At a recent used book and paper show, I discovered an 1832 government report that included An Abstract of Licenses granted to persons to Trade with the Indians during the year ending 30th September, 1831. Check out Licenses to Trade with Indians 1831.

Two registers of convicts from the New Hampshire State Prison: 1863 and 1880.

A continuation of an earlier report, Passengers from Ireland (1815-16). Plus, even more transcriptions of souvenir passenger lists:
These are just some of the 22 resources published today. Every week I send out a complete listing of the items added. If you'd like to join this RootsWeb mailing list called GenToday-L, click here for instructions.

Saturday, May 3, 2008

NGS and the Southern California Jamboree, coming up

Two big genealogy conferences are coming up, NGS in May and the Southern California Genealogy Jamboree in June.

As announced previously, The 2008 NGS Conference In the States and Family History Fair will be held in Kansas City, Missouri, 14-17 May 2008, while the Southern California Genealogy Jamboree and Research Expo will hold its annual Jamboree, June 27-29 in Burbank California. There's still time to register for either conference; be sure to reserve your hotel as soon as possible.

Friday, May 2, 2008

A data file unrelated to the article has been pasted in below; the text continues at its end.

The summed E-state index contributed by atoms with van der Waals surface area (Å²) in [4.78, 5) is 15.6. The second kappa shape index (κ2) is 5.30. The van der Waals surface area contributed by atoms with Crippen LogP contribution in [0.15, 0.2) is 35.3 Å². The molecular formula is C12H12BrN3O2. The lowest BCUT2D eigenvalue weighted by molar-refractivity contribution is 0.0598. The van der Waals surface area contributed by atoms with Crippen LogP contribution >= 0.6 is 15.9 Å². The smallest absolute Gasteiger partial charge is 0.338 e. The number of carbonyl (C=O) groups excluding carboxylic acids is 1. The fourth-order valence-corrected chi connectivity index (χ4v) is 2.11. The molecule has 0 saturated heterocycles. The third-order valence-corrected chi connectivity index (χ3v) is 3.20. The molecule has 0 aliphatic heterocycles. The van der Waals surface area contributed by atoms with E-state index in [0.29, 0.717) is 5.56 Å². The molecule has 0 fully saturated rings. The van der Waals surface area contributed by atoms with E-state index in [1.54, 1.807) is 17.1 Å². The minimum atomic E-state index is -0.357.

Genealogy Wikis

Pretty much anyone who uses the Internet is familiar with Wikipedia, the online encyclopedia. Wikipedia differs from all other other online encyclopedias in that its information can be added and edited by anyone. That is, of course, both and good and bad. The goal is to build on the collective knowledge of everyone interested in the topic with the aim of arriving at an accurate record. Genealogy wikis have the same aim. You can add to and edit an online family tree or add new information to help to build a more complete picture of your family, collectively with all your kin, near and far. Wiki is another type of social network. Even FamilySearch has jumped on the wiki bandwagon. In her article, "Genealogy Wikis," Gena Philibert-Ortega exlplores the benefits of wikis and directs you to current wiki sites.

FamilySearch and focus on British records

FamilySearch announced in a press release today it is working with the UK family history Web site and The National Archives of the United Kingdom to increase access to select British historical records. The first major projects will provide access to millions of names of deceased British soldiers and seamen from the eighteenth to twentieth century. and FamilySearch were recently awarded licenses by The National Archives to digitize and make available both the Chelsea Pensioners retired soldiers records between 1760 and 1914, and the Merchant Seamen's collection of records dating from 1835 to 1941.